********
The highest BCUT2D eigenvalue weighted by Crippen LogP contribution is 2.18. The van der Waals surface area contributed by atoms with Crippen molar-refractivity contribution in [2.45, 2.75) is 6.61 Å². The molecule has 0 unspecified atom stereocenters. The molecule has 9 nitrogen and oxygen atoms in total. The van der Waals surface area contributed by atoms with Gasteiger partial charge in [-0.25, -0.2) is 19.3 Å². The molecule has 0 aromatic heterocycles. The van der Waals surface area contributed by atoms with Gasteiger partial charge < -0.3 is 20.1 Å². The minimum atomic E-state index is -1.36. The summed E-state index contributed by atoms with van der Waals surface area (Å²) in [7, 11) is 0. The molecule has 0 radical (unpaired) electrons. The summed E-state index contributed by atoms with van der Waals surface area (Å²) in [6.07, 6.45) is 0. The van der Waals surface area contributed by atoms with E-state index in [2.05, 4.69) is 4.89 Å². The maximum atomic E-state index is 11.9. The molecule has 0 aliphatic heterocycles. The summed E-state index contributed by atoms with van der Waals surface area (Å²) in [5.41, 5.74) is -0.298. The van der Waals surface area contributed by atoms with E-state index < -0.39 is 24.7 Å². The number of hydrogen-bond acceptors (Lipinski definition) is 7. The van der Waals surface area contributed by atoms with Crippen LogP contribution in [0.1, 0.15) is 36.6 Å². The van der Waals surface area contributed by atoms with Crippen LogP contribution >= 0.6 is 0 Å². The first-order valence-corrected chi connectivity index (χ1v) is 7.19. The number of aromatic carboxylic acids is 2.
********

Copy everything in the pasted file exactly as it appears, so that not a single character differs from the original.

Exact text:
The highest BCUT2D eigenvalue weighted by Crippen LogP contribution is 2.18. The van der Waals surface area contributed by atoms with Crippen molar-refractivity contribution in [2.45, 2.75) is 6.61 Å². The molecule has 0 unspecified atom stereocenters. The molecule has 9 nitrogen and oxygen atoms in total. The van der Waals surface area contributed by atoms with Gasteiger partial charge in [-0.25, -0.2) is 19.3 Å². The molecule has 0 aromatic heterocycles. The van der Waals surface area contributed by atoms with Gasteiger partial charge < -0.3 is 20.1 Å². The minimum atomic E-state index is -1.36. The summed E-state index contributed by atoms with van der Waals surface area (Å²) in [7, 11) is 0. The molecule has 0 radical (unpaired) electrons. The summed E-state index contributed by atoms with van der Waals surface area (Å²) in [6.07, 6.45) is 0. The van der Waals surface area contributed by atoms with E-state index in [2.05, 4.69) is 4.89 Å². The maximum atomic E-state index is 11.9. The molecule has 0 aliphatic heterocycles. The summed E-state index contributed by atoms with van der Waals surface area (Å²) in [5.41, 5.74) is -0.298. The van der Waals surface area contributed by atoms with E-state index < -0.39 is 24.7 Å². The number of hydrogen-bond acceptors (Lipinski definition) is 7. The van der Waals surface area contributed by atoms with Crippen LogP contribution in [0.1, 0.15) is 36.6 Å². The van der Waals surface area contributed by atoms with Crippen LogP contribution >= 0.6 is 0 Å². The first-order valence-corrected chi connectivity index (χ1v) is 7.19. The number of aromatic carboxylic acids is 2.